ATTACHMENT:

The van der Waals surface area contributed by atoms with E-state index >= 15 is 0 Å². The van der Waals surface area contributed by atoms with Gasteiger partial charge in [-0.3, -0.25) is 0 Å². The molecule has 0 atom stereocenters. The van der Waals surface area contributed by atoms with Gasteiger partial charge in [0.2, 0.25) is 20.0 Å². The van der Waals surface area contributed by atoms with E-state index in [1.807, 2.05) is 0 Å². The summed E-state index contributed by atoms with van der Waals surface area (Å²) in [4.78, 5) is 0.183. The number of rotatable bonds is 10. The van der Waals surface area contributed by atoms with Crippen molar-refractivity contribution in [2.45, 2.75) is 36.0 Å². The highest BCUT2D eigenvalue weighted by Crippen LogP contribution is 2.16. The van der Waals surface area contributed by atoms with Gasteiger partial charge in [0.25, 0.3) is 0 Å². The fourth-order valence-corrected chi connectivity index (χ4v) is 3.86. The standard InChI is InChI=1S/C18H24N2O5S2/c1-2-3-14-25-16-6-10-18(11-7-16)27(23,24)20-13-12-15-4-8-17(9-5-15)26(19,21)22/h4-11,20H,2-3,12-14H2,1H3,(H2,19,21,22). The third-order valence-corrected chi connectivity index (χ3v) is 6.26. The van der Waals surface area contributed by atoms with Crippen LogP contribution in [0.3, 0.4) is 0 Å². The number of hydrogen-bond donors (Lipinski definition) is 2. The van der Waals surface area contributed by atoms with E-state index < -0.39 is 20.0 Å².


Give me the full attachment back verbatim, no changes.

The van der Waals surface area contributed by atoms with E-state index >= 15 is 0 Å². The van der Waals surface area contributed by atoms with Gasteiger partial charge in [-0.3, -0.25) is 0 Å². The molecule has 0 atom stereocenters. The van der Waals surface area contributed by atoms with Gasteiger partial charge in [0.2, 0.25) is 20.0 Å². The van der Waals surface area contributed by atoms with E-state index in [1.807, 2.05) is 0 Å². The summed E-state index contributed by atoms with van der Waals surface area (Å²) in [4.78, 5) is 0.183. The number of rotatable bonds is 10. The van der Waals surface area contributed by atoms with Crippen molar-refractivity contribution in [2.45, 2.75) is 36.0 Å². The highest BCUT2D eigenvalue weighted by Crippen LogP contribution is 2.16. The van der Waals surface area contributed by atoms with Gasteiger partial charge in [0.25, 0.3) is 0 Å². The fourth-order valence-corrected chi connectivity index (χ4v) is 3.86. The standard InChI is InChI=1S/C18H24N2O5S2/c1-2-3-14-25-16-6-10-18(11-7-16)27(23,24)20-13-12-15-4-8-17(9-5-15)26(19,21)22/h4-11,20H,2-3,12-14H2,1H3,(H2,19,21,22). The third-order valence-corrected chi connectivity index (χ3v) is 6.26. The van der Waals surface area contributed by atoms with Crippen LogP contribution in [0.3, 0.4) is 0 Å². The number of hydrogen-bond donors (Lipinski definition) is 2. The van der Waals surface area contributed by atoms with E-state index < -0.39 is 20.0 Å².